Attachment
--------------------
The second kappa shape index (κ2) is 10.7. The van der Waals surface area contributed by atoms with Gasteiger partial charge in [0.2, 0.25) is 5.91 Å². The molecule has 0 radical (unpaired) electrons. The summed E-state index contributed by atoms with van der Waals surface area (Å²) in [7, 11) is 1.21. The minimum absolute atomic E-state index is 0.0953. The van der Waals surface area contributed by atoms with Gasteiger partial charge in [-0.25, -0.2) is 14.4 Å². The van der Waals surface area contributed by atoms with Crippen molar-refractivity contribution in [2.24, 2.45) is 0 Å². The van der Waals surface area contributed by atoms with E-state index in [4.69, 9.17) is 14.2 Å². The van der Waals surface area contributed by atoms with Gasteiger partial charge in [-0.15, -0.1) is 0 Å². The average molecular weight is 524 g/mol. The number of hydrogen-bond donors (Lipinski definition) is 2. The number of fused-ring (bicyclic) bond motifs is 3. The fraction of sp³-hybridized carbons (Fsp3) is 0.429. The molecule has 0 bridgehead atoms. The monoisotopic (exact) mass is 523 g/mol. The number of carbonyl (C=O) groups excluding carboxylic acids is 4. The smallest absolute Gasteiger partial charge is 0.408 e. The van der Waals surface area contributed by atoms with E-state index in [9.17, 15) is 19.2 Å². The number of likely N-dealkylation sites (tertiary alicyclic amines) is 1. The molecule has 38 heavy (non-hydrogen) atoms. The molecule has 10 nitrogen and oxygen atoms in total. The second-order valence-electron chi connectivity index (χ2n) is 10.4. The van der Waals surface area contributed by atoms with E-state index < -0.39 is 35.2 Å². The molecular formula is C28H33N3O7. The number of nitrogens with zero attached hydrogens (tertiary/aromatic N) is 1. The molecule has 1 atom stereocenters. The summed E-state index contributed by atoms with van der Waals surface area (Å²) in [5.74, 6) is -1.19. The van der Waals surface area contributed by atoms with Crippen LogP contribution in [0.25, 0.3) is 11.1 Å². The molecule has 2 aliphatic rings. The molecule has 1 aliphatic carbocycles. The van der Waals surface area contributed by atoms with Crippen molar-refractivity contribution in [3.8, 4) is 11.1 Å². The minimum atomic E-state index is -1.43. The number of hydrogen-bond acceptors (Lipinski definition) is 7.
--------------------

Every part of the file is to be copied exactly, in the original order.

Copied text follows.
The second kappa shape index (κ2) is 10.7. The van der Waals surface area contributed by atoms with Gasteiger partial charge in [0.2, 0.25) is 5.91 Å². The molecule has 0 radical (unpaired) electrons. The summed E-state index contributed by atoms with van der Waals surface area (Å²) in [7, 11) is 1.21. The minimum absolute atomic E-state index is 0.0953. The van der Waals surface area contributed by atoms with Gasteiger partial charge in [-0.25, -0.2) is 14.4 Å². The van der Waals surface area contributed by atoms with Crippen molar-refractivity contribution in [2.24, 2.45) is 0 Å². The van der Waals surface area contributed by atoms with E-state index in [4.69, 9.17) is 14.2 Å². The van der Waals surface area contributed by atoms with Gasteiger partial charge in [-0.15, -0.1) is 0 Å². The average molecular weight is 524 g/mol. The number of hydrogen-bond donors (Lipinski definition) is 2. The number of fused-ring (bicyclic) bond motifs is 3. The fraction of sp³-hybridized carbons (Fsp3) is 0.429. The molecule has 0 bridgehead atoms. The monoisotopic (exact) mass is 523 g/mol. The number of carbonyl (C=O) groups excluding carboxylic acids is 4. The smallest absolute Gasteiger partial charge is 0.408 e. The van der Waals surface area contributed by atoms with E-state index in [9.17, 15) is 19.2 Å². The number of likely N-dealkylation sites (tertiary alicyclic amines) is 1. The molecule has 38 heavy (non-hydrogen) atoms. The molecule has 10 nitrogen and oxygen atoms in total. The second-order valence-electron chi connectivity index (χ2n) is 10.4. The van der Waals surface area contributed by atoms with E-state index < -0.39 is 35.2 Å². The molecular formula is C28H33N3O7. The number of nitrogens with zero attached hydrogens (tertiary/aromatic N) is 1. The molecule has 1 atom stereocenters. The summed E-state index contributed by atoms with van der Waals surface area (Å²) in [5.74, 6) is -1.19. The van der Waals surface area contributed by atoms with Crippen LogP contribution in [0.25, 0.3) is 11.1 Å². The molecule has 2 aliphatic rings. The molecule has 1 aliphatic carbocycles. The van der Waals surface area contributed by atoms with Crippen molar-refractivity contribution in [3.8, 4) is 11.1 Å². The minimum atomic E-state index is -1.43. The number of hydrogen-bond acceptors (Lipinski definition) is 7.